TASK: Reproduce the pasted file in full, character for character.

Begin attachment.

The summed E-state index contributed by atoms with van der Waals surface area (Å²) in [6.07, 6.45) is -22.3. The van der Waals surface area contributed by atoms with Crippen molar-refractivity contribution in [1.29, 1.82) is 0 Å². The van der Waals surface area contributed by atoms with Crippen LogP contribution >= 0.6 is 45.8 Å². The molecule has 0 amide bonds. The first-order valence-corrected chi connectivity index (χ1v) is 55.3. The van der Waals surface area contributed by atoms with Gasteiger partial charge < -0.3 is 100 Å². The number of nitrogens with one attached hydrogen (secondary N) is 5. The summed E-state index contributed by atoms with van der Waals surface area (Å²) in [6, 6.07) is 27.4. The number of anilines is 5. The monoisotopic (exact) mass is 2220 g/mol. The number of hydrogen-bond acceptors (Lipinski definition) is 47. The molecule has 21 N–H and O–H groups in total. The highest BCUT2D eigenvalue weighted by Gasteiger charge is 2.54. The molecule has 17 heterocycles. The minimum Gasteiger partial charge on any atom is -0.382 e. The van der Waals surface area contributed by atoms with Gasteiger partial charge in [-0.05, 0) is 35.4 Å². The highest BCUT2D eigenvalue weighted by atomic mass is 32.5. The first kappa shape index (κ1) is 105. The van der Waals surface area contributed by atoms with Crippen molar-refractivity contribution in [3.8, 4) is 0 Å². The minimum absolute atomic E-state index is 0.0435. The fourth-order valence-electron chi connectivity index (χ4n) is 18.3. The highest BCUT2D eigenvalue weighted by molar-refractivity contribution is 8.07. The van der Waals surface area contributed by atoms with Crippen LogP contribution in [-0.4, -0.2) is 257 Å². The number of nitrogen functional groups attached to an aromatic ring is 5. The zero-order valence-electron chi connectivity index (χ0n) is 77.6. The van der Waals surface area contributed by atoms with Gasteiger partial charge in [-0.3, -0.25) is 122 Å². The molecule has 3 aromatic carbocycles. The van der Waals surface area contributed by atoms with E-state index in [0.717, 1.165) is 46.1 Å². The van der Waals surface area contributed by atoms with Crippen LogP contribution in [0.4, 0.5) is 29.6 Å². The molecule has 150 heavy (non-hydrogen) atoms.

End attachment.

The summed E-state index contributed by atoms with van der Waals surface area (Å²) in [6.07, 6.45) is -22.3. The van der Waals surface area contributed by atoms with Crippen molar-refractivity contribution in [1.29, 1.82) is 0 Å². The van der Waals surface area contributed by atoms with Crippen LogP contribution >= 0.6 is 45.8 Å². The molecule has 0 amide bonds. The first-order valence-corrected chi connectivity index (χ1v) is 55.3. The van der Waals surface area contributed by atoms with Gasteiger partial charge < -0.3 is 100 Å². The number of nitrogens with one attached hydrogen (secondary N) is 5. The summed E-state index contributed by atoms with van der Waals surface area (Å²) in [6, 6.07) is 27.4. The number of anilines is 5. The monoisotopic (exact) mass is 2220 g/mol. The number of hydrogen-bond acceptors (Lipinski definition) is 47. The molecule has 21 N–H and O–H groups in total. The highest BCUT2D eigenvalue weighted by Gasteiger charge is 2.54. The molecule has 17 heterocycles. The minimum Gasteiger partial charge on any atom is -0.382 e. The van der Waals surface area contributed by atoms with Gasteiger partial charge in [-0.05, 0) is 35.4 Å². The highest BCUT2D eigenvalue weighted by atomic mass is 32.5. The first kappa shape index (κ1) is 105. The van der Waals surface area contributed by atoms with Crippen molar-refractivity contribution in [3.8, 4) is 0 Å². The minimum absolute atomic E-state index is 0.0435. The fourth-order valence-electron chi connectivity index (χ4n) is 18.3. The highest BCUT2D eigenvalue weighted by molar-refractivity contribution is 8.07. The van der Waals surface area contributed by atoms with Crippen LogP contribution in [-0.4, -0.2) is 257 Å². The number of nitrogen functional groups attached to an aromatic ring is 5. The zero-order valence-electron chi connectivity index (χ0n) is 77.6. The van der Waals surface area contributed by atoms with Gasteiger partial charge in [-0.3, -0.25) is 122 Å². The molecule has 3 aromatic carbocycles. The van der Waals surface area contributed by atoms with E-state index in [0.717, 1.165) is 46.1 Å². The van der Waals surface area contributed by atoms with Crippen LogP contribution in [0.4, 0.5) is 29.6 Å². The molecule has 150 heavy (non-hydrogen) atoms.